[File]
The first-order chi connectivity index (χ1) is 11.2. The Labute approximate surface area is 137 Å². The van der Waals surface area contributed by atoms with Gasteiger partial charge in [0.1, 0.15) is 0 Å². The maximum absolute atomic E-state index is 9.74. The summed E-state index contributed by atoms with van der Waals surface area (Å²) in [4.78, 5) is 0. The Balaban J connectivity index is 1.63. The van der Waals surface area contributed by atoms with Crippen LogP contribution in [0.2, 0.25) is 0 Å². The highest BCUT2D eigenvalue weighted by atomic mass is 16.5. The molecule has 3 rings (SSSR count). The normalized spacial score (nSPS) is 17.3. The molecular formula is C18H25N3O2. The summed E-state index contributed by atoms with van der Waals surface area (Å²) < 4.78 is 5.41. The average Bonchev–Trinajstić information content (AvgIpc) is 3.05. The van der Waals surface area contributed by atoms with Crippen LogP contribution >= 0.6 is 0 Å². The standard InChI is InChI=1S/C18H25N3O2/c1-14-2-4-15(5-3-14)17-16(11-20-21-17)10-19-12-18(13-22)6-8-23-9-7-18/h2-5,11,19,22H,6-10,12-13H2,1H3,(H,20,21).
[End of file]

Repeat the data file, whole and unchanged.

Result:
The first-order chi connectivity index (χ1) is 11.2. The Labute approximate surface area is 137 Å². The van der Waals surface area contributed by atoms with Gasteiger partial charge in [0.1, 0.15) is 0 Å². The maximum absolute atomic E-state index is 9.74. The summed E-state index contributed by atoms with van der Waals surface area (Å²) in [4.78, 5) is 0. The Balaban J connectivity index is 1.63. The van der Waals surface area contributed by atoms with Crippen LogP contribution in [0.2, 0.25) is 0 Å². The highest BCUT2D eigenvalue weighted by atomic mass is 16.5. The molecule has 3 rings (SSSR count). The normalized spacial score (nSPS) is 17.3. The molecular formula is C18H25N3O2. The summed E-state index contributed by atoms with van der Waals surface area (Å²) < 4.78 is 5.41. The average Bonchev–Trinajstić information content (AvgIpc) is 3.05. The van der Waals surface area contributed by atoms with Crippen LogP contribution >= 0.6 is 0 Å². The standard InChI is InChI=1S/C18H25N3O2/c1-14-2-4-15(5-3-14)17-16(11-20-21-17)10-19-12-18(13-22)6-8-23-9-7-18/h2-5,11,19,22H,6-10,12-13H2,1H3,(H,20,21).